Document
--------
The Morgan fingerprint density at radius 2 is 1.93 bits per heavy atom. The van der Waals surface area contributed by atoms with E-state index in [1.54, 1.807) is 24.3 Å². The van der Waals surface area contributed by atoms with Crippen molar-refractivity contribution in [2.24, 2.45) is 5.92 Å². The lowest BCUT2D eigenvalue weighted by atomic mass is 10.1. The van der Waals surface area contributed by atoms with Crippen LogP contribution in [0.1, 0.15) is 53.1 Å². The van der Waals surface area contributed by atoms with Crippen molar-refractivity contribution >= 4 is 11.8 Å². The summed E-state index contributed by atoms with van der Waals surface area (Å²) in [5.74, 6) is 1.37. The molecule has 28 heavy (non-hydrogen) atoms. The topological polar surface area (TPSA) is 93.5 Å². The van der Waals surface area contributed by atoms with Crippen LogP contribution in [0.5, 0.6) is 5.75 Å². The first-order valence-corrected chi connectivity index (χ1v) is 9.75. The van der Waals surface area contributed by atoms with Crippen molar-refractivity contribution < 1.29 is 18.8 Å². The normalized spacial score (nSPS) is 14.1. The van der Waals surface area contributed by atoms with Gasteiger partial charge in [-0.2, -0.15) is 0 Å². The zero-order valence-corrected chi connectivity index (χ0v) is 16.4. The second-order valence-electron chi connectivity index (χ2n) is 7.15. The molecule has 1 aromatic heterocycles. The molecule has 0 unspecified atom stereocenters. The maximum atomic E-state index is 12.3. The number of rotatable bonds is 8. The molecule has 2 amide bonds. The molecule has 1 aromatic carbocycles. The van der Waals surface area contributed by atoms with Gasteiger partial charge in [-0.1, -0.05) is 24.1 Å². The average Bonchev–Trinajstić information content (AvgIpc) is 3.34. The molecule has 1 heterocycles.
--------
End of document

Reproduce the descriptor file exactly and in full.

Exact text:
The Morgan fingerprint density at radius 2 is 1.93 bits per heavy atom. The van der Waals surface area contributed by atoms with E-state index in [1.54, 1.807) is 24.3 Å². The van der Waals surface area contributed by atoms with Crippen molar-refractivity contribution in [2.24, 2.45) is 5.92 Å². The lowest BCUT2D eigenvalue weighted by atomic mass is 10.1. The van der Waals surface area contributed by atoms with Crippen LogP contribution in [0.1, 0.15) is 53.1 Å². The van der Waals surface area contributed by atoms with Crippen molar-refractivity contribution >= 4 is 11.8 Å². The summed E-state index contributed by atoms with van der Waals surface area (Å²) in [5.74, 6) is 1.37. The molecule has 28 heavy (non-hydrogen) atoms. The topological polar surface area (TPSA) is 93.5 Å². The van der Waals surface area contributed by atoms with Crippen LogP contribution in [0.5, 0.6) is 5.75 Å². The first-order valence-corrected chi connectivity index (χ1v) is 9.75. The van der Waals surface area contributed by atoms with Crippen molar-refractivity contribution < 1.29 is 18.8 Å². The normalized spacial score (nSPS) is 14.1. The van der Waals surface area contributed by atoms with Gasteiger partial charge in [-0.2, -0.15) is 0 Å². The zero-order valence-corrected chi connectivity index (χ0v) is 16.4. The second-order valence-electron chi connectivity index (χ2n) is 7.15. The molecule has 1 aromatic heterocycles. The molecule has 0 unspecified atom stereocenters. The maximum atomic E-state index is 12.3. The number of rotatable bonds is 8. The molecule has 2 amide bonds. The molecule has 1 aromatic carbocycles. The van der Waals surface area contributed by atoms with Gasteiger partial charge in [-0.1, -0.05) is 24.1 Å². The average Bonchev–Trinajstić information content (AvgIpc) is 3.34. The molecule has 1 heterocycles.